Milwaukee takes tallest timber high-rise title
Ascent's timber exterior

The Ascent, Milwaukee's, and the world's, tallest timber high rise under construction in 2021. Tenants have started to move into the building,

MILWAUKEE--The results are in, and Milwaukee can now claim to be the home of the world's tallest timber building at 284 feet, which beats the current record holder in height by 4 feet.

The Council on Tall Buildings and Urban Habitat has designated the Ascent, a 284-feet-tall, 488,000-square-foot residential building in Milwaukee as the world’s tallest timber and concrete hybrid structure.

The $125 million building features a hybrid timber and concrete frame. It was developed by New Land Enterprises and Wiechman Enterprises. 

Construction of Ascent, designed by Korb + Associates Architects, began in August 2020. The first tenants began moving into the first half of the building on July 15, 2022. The second half of the building is expected to be finished at the end of August.

Ascent was built by C.D. Smith and Catalyst Construction using a heavily detailed digital twin that allowed for every beam, column and panel to arrive on site ready to assemble, with holes predrilled to within 1/16-in. accuracy.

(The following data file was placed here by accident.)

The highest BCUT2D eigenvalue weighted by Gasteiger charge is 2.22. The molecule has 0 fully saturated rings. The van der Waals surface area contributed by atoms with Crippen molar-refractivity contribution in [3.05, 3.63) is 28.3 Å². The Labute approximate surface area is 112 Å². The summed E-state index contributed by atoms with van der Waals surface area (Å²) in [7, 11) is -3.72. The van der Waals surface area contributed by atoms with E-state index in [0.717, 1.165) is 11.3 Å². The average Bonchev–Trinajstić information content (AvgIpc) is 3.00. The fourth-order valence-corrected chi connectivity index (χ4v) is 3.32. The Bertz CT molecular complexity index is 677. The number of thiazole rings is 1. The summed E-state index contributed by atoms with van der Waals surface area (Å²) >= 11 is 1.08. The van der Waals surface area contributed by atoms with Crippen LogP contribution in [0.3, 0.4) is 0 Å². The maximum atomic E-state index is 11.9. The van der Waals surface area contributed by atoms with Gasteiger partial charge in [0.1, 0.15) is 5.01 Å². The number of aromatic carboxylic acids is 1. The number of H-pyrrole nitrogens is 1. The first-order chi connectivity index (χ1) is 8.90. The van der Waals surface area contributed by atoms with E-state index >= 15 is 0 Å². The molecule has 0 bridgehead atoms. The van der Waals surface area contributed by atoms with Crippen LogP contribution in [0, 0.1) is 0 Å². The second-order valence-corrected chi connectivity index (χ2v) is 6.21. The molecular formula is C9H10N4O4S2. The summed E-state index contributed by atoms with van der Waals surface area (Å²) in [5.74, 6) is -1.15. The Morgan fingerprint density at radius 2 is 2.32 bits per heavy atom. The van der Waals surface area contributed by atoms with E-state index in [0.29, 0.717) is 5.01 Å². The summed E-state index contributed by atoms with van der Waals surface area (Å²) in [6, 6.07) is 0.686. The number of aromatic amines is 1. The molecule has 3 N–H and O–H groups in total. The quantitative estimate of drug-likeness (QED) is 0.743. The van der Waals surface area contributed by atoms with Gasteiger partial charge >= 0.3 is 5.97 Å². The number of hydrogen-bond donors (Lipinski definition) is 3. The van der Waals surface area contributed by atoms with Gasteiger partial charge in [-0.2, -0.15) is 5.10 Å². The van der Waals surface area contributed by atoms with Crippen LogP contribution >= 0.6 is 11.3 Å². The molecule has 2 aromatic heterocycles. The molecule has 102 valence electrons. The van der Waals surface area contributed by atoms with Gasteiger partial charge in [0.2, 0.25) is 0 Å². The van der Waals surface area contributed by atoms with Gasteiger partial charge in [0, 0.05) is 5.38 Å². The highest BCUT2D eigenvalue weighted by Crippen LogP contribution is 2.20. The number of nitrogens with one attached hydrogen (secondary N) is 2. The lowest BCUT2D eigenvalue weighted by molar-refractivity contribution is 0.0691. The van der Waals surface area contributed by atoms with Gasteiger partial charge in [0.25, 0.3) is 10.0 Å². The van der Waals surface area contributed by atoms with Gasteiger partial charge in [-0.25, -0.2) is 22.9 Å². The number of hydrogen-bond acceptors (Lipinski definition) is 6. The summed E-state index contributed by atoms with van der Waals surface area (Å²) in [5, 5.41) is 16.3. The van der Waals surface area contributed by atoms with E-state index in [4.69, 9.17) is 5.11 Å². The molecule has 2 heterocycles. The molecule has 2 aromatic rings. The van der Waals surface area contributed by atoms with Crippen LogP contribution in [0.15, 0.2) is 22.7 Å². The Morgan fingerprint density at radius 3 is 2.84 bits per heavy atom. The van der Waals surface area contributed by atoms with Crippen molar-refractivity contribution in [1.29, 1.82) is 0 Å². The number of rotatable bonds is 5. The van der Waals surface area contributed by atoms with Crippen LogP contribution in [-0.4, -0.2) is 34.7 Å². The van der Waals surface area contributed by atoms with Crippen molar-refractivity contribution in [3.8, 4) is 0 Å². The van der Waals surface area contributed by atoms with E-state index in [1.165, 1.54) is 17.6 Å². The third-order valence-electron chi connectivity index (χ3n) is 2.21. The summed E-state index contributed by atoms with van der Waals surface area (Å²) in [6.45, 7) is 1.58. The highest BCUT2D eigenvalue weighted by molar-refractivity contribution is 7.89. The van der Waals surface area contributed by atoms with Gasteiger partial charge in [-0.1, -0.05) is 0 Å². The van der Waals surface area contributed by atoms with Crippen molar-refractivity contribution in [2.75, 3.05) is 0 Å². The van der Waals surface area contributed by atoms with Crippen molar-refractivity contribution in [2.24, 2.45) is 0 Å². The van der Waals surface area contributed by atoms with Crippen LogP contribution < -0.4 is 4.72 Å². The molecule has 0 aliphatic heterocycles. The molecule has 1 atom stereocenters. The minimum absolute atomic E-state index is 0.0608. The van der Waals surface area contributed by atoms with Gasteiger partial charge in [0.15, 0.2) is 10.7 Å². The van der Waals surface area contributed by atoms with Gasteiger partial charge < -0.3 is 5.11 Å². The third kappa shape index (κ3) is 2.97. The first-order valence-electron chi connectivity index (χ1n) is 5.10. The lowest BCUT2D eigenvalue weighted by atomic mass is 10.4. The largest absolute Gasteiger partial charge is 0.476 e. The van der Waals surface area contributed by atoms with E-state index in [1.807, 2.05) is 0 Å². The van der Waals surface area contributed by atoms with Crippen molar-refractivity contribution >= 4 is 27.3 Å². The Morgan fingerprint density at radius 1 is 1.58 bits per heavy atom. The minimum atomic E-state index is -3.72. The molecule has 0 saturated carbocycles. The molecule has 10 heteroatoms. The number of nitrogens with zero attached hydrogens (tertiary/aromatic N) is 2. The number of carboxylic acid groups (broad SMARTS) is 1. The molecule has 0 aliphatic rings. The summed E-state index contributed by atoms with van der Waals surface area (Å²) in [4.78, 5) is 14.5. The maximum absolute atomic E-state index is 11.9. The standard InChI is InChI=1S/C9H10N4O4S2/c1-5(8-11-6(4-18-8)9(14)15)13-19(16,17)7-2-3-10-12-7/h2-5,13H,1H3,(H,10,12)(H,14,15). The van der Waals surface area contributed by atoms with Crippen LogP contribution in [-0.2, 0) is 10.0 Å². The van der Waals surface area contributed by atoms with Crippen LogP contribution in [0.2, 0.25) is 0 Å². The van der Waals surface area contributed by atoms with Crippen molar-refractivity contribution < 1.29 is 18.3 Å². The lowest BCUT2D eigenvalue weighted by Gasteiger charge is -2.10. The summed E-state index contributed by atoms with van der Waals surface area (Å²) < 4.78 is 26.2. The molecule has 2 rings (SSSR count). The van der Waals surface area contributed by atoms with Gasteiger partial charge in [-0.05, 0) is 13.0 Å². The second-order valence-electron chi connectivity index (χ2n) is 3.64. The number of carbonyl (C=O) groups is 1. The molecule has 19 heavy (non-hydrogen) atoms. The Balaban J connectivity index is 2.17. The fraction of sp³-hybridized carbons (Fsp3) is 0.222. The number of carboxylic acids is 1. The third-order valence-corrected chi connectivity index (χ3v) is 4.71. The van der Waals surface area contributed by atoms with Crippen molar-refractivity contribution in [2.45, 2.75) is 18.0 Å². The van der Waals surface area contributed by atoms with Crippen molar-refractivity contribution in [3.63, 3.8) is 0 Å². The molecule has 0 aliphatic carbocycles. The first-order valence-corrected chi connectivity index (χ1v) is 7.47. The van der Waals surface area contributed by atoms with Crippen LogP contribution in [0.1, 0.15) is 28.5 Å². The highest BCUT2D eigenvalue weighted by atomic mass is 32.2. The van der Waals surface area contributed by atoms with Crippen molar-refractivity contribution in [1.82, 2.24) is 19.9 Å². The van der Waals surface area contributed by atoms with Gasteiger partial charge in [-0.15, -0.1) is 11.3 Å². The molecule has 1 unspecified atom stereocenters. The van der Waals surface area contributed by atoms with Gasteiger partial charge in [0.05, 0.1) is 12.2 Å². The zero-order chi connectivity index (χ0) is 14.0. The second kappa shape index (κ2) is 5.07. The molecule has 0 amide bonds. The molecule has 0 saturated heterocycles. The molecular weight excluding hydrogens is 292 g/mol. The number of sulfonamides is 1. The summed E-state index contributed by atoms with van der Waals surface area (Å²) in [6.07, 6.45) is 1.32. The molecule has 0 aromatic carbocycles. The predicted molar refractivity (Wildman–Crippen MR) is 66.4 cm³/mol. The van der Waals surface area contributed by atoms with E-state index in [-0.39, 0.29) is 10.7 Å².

Wiehag's mass timber panels
Glulam timber were pre-fabricated to a 1/16" accuracy and assembled on-site in Milwaukee.

The 19 floors of wood-framed residential space, which sit on a six-story structural concrete parking podium, contain just over 80,000 cu ft of glue-laminated timber fabricated into 1,150 glulam columns in 17 different sizes and 1,320 glulam beams in 50 sizes with 36 different lengths. Ascent also contains 336,000 sq ft of cross-laminated timber (CLT).


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Larry Adams | Editor

Larry Adams is a Chicago-based writer and editor who writes about how things get done. A former wire service and community newspaper reporter, Larry is an award-winning writer with more than three decades of experience. In addition to writing about woodworking, he has covered science, metrology, metalworking, industrial design, quality control, imaging, Swiss and micromanufacturing . He was previously a Tabbie Award winner for his coverage of nano-based coatings technology for the automotive industry. Larry volunteers for the historic preservation group, the Kalo Foundation/Ianelli Studios, and the science-based group, Chicago Council on Science and Technology (C2ST).